The Fort Greene Council held a celebration of their victory in the fight to preserve their most precious service centers, Grace Agard Harewood Senior Center and The Young Minds Day Care Center, after a yearlong battle over the lease of the property.

The Fort Greene Council operates 13 service centers in Brooklyn, but the Grace Agard Harewood Senior Center and The Young Minds Day Care Center, at 966 and 972 Fulton St., are the epicenter of the community in gentrified Fort Greene. They are the oldest African-American senior and child care facilities in New York and serve as the headquarters to several other centers operated by the Fort Greene Council.

After 44 years the service centers were at risk of losing the property when the city and landlord had a dispute over the lease. In fact, a sign was placed on the property that read “building for lease.” The sign remained there for an entire year before elected officials such as NYC Council Member Laurie A. Cumbo pushed for both parties to come to an agreement.

“Under no circumstances was I going to come back and tell the members of this center that I could not save this center,” said Cumbo at an event held Friday to celebrate their victory. She continued, “This was very important to me. At some point you have to draw a line in the sand and say hands off of our community.”

The situation illustrates a reality that the Black community in Brooklyn knows too well. As Brooklyn gentrifies, a disagreement over a lease can cause Black business owners to lose their property without any regard to those affected.

“Gentrification represents displacement and serves as another form of institutional racism,” said Sam Pinn, chairmen of the board of the Fort Greene Council. Pinn explained, “Europeans move in and change the neighborhood. They cater to their culture’s habits, not the habits of African-Americans.”

With historical neighborhoods such as Fort Greene and Clinton Hill changing rapidly, Black-owned service centers are extremely vital to the community. The Grace Agard Harewood Senior Center and The Young Minds Day Care Center offer numerous fitness, educational and recreational programs for the young and old.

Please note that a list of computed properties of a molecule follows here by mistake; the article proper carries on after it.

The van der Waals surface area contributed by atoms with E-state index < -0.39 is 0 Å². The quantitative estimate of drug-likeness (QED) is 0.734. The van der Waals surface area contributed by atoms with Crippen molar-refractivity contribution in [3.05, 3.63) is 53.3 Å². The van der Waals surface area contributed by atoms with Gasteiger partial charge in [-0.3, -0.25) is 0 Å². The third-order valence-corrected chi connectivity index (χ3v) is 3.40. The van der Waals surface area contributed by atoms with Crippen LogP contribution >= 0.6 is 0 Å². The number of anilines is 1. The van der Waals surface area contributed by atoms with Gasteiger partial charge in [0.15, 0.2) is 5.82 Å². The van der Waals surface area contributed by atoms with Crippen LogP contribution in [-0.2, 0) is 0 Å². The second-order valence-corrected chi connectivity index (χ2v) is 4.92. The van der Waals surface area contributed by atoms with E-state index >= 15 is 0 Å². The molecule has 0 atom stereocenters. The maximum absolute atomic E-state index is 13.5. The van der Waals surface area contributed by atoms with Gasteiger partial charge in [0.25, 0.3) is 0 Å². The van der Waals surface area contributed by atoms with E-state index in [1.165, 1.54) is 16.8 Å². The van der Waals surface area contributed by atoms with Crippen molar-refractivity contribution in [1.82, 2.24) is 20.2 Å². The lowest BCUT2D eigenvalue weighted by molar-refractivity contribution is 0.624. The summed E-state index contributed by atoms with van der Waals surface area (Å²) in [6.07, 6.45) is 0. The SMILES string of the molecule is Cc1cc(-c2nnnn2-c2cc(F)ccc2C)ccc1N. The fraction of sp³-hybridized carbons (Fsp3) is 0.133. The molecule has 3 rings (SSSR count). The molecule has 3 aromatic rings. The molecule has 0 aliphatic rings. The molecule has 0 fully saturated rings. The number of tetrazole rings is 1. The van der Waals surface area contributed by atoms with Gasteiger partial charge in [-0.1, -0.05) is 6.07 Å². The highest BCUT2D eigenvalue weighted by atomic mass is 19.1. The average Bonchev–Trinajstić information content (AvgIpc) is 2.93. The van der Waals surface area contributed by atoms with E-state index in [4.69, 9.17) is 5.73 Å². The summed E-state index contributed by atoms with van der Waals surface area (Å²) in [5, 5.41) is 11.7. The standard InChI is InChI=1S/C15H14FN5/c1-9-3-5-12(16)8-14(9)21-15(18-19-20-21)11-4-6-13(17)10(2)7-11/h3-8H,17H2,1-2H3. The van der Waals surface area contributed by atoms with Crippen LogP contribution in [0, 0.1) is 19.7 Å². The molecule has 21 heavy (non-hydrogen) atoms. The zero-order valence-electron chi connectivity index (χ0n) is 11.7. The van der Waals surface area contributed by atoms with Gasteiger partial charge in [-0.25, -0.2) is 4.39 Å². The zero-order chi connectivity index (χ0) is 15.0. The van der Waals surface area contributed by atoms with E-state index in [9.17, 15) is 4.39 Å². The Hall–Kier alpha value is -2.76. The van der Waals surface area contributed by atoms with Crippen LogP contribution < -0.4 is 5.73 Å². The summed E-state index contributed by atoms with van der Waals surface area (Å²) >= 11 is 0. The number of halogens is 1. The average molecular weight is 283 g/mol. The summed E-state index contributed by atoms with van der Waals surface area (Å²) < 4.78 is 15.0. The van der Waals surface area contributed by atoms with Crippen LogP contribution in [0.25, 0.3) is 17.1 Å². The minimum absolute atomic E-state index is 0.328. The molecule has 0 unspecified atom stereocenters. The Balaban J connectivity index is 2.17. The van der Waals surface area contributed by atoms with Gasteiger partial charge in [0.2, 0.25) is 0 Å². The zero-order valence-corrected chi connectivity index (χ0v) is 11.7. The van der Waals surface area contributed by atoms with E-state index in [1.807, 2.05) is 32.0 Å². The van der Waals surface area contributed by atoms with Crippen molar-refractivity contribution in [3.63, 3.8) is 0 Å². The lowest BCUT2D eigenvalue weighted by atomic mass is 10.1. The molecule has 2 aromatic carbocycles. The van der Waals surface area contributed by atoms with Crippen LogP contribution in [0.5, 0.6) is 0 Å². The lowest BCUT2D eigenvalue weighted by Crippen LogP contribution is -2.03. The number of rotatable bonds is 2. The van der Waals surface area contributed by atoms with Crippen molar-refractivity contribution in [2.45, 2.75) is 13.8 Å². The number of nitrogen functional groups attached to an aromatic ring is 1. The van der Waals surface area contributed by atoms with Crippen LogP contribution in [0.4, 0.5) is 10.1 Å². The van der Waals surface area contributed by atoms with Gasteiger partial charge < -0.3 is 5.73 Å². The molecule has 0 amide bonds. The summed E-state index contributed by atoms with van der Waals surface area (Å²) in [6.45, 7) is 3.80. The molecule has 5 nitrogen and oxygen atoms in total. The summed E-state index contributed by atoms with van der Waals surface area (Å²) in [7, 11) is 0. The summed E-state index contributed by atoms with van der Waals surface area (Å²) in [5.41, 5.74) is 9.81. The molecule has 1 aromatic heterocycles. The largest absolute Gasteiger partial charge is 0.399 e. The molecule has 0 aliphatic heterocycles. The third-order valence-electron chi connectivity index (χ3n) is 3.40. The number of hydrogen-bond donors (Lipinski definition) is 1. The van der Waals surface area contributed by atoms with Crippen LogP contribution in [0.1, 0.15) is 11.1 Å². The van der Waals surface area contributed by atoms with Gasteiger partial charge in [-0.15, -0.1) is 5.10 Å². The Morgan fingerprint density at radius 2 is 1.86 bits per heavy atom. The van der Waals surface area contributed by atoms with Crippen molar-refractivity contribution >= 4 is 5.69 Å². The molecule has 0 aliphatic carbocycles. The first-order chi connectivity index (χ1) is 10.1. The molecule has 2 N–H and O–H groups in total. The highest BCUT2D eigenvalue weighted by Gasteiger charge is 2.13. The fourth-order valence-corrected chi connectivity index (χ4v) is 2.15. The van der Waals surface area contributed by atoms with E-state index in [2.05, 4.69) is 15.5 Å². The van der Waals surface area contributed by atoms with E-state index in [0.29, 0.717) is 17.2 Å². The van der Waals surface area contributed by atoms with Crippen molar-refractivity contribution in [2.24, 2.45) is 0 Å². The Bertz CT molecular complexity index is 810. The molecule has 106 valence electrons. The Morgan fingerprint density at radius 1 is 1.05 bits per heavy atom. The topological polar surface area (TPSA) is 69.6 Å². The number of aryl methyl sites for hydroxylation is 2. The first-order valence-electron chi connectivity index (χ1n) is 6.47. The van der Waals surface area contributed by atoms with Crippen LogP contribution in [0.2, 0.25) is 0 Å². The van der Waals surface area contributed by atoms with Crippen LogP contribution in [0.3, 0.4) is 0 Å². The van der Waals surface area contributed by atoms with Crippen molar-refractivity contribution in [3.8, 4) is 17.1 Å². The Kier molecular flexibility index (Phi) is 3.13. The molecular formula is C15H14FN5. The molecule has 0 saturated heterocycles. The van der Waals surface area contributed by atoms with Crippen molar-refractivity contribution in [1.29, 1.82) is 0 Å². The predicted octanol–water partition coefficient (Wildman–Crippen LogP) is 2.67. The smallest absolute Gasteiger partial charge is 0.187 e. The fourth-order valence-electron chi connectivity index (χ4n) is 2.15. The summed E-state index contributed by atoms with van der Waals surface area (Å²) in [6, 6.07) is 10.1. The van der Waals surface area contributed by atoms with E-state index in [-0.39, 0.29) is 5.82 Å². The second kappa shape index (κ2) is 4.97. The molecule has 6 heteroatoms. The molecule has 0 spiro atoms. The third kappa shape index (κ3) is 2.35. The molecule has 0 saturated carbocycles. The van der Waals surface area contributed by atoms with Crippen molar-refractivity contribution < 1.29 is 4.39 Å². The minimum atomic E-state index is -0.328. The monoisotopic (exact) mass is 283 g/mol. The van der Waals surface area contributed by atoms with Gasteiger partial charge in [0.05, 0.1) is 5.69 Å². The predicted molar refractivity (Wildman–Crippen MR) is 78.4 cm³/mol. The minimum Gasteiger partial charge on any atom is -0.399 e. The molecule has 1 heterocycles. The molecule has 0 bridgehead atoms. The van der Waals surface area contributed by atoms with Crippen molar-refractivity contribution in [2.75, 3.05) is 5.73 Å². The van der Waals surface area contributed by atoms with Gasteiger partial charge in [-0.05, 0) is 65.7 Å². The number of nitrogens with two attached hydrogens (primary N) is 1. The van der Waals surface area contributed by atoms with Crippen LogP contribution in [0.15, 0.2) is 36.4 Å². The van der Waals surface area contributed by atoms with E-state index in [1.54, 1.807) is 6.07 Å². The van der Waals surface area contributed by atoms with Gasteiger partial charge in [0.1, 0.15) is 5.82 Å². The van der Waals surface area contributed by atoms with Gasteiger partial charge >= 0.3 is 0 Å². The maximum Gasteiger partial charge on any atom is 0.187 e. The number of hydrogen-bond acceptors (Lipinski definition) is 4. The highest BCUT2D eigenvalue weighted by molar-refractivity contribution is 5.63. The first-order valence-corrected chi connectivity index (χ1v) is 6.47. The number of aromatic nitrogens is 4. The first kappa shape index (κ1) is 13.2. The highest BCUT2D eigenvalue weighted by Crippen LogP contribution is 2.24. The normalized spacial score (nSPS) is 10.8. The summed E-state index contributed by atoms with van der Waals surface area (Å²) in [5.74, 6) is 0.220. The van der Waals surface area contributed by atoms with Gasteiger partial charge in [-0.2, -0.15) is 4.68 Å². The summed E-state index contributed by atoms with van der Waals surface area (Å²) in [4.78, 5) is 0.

Betty Perry is a member of the senior center and has been a part of the program since 1993. “This is the best thing that has ever happened to me,” said Perry, who is 85 years old. “When you sit home you worry about the things you didn’t do. Here, we get to go on trips, celebrate with other centers. It’s just great.”

Borough President Eric Adams, Congressman Hakeem Jeffries, Assembly Member Walter T. Mosley and Public Advocate Letitia James were part of the astounding effort to keep this community center open.

“What all the elected officials in this neighborhood are about is breaking poverty and empowering this community,” said James, the first African-American woman to hold citywide office. “Today we celebrate and tomorrow we keep on fighting in City Hall.”

The Fort Greene Council has signed a new lease with the city that will last another 10 years, a great outcome of this long battle. But the neighborhood that is home to the center is changing, with little legislation to protect African-American businesses. The landlord, who has been a supporter in this case, could have received three times more than what he currently gets in rent from the city agencies that fund the centers.

“The government responds when we come together and compel them to respond,” said Adams. “This is ground zero for gentrification. We need to dig in and make sure longtime residents have an opportunity to stay here and use this space as a safe space and continue to thrive and grow. We need to make sure that when new schools open our children have access to those schools and affordable housing zoning changes benefit the community. We are not going anywhere—this is our home.”